This explains to a great extent why most rockets have very powerful, if inefficient, first stages. The F-1 engines on the Saturn V were terrible gas guzzlers – and to illustrate this point, I propose using a novel unit of measure, the “swimming pool”. As the chart below illustrates, it took the five F-1 engines on the Saturn V first stage a little less than 5 seconds to drain the mass of the average back-yard swimming pool.
…it took the five F-1 engines on the Saturn V first stage a little less than 5 seconds to drain the mass of the average back-yard swimming pool.
And they did this relatively inefficiently, too boot. The equivalent to a miles per gallon rating for rocket engines is the specific impulse, measured in seconds. As with miles per gallon, higher numbers are better, so you want your rocket to have a high specific impulse. F-1’s could only manage 263s of specific impulse at sea level, which is low as liquid rocket engines go. Despite this, however, the engines did the important job of chucking the massive stack above it high into the atmosphere and with enough starting speed for the lower thrust, higher-efficiency upper stage engines to finish the job.
The Space Shuttle and the Ariane V use even less efficient engines to do most of the lifting early in flight. Both of these rockets use highly efficient Hydrogen/Oxygen engines at lift-off, but the vast majority of the thrust being provided to the launch the stack is in fact from the solid rocket motors strapped to the side. It’s only after these large boosters have been jettisoned that the main engines on the rocket itself take over as the main impulsive force. And it’s a good thing too that these engines should take over – the solid rocket motors only manage 238s s in specific impulse at sea level while Space Shuttle’s main engines and the Ariane 5’s Vulcain engines achieve over 400s.
Back to the car analogy
Imagine now that both of the cars have managed to snap the cable on the winch that was reeling them back. They are now free to continue driving and the dragster, having snapped its cable far faster, pulls ahead with a commanding lead. The hybrid commuter follows but with its low horsepower engine, it can’t close the gap. If you let this thought experiment ramble on, you’ll realize that eventually these cars are going to run out of gas.
Somewhere down the highway, the dragster owner pulls off to the shoulder to let the hybrid commuter pass. Free from the winch, the hybrid commuter uses its lower horsepower (but far more efficient) engine take it further on a single tank of gas than the dragster could manage. Neither car is ‘better’ than the other; they are both designed for different purposes. The dgraster has the power to let people live out their speed demon fantasies while the commuter car lets people make it to and from work at minimal cost.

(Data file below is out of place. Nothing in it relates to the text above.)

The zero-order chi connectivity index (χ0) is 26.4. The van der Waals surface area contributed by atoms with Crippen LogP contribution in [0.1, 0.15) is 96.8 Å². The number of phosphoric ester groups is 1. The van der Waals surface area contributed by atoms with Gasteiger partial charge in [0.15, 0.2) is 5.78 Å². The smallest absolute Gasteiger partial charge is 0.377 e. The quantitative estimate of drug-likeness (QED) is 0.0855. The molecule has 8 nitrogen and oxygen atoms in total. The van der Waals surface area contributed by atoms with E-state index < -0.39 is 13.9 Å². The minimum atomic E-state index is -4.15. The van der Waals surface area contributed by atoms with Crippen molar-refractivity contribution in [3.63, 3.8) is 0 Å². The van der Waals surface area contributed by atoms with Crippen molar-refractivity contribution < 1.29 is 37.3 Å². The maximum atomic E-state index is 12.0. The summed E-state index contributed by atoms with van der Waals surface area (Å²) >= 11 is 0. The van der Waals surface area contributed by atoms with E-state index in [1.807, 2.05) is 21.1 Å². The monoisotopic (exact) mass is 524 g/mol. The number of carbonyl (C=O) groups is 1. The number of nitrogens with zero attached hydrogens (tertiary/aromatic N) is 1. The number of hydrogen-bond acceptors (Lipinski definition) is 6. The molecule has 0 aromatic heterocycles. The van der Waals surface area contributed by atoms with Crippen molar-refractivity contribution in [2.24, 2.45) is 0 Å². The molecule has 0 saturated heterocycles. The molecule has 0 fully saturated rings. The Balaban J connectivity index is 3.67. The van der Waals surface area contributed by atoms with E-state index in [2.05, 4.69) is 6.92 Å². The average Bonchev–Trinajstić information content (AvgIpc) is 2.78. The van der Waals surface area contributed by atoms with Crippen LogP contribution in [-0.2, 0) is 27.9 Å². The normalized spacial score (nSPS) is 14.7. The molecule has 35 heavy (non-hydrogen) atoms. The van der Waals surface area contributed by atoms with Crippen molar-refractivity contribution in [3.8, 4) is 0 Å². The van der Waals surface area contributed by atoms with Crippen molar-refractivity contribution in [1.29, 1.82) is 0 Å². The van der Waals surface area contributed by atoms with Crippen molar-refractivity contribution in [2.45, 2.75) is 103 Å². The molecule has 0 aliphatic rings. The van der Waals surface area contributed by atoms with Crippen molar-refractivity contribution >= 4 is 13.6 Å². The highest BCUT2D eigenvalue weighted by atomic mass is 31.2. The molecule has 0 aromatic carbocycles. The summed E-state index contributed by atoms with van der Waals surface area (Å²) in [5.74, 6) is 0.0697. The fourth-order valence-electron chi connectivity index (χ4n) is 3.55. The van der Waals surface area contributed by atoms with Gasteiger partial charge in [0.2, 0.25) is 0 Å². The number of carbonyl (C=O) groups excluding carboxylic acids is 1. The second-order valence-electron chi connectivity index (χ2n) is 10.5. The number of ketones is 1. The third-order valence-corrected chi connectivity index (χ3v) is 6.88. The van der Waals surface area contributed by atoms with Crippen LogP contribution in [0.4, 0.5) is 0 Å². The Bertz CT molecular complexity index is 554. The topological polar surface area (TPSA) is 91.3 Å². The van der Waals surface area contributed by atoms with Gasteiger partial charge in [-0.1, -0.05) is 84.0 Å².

Thus it is with rocket engines: different engines for different tasks. The major difference here is that the rocket stack should ideally be capable of both jobs, high thrust and high efficiency as their path to orbit require them each in turn.
For example, once a rocket is nearly free from the atmosphere and has attained enough forward and upward velocity, it can afford to take longer to continue accelerating to orbit. At this stage of the flight, you really prefer to use a more efficient engine at the cost of lower thrust to deliver a larger payload to orbit than you could otherwise lift. For this reason, most rocket stacks do use different engines for different regimes in their flight path through the use of staging.
As pointed out, the Space Shuttle and Ariane V use both low-efficiency, high-thrust boosters and low-thrust, high efficiency engines. The Saturn V was similar in that while the five F-1’s under the first stage were gas-guzzling behemoths, the 2nd and 3rd stages used the same high ‘miles per gallon’ fuels of Hydrogen and Oxygen as the Space Shuttle and Ariane V main stages.
This doesn’t cover all scenarios, of course. Different engines for different tasks means that some rockets wind up with upper stages that are used in space that are even less efficient than the first stage of the rocket. This, however, has much more to do with the attributes of the different types of propellants that feed these engines rather than thrust versus efficiency concerns. There are many other practical concerns that drive engineers to make design choices that seem counter-intuitive on paper but turn out to be the proper solution for the problem at hand.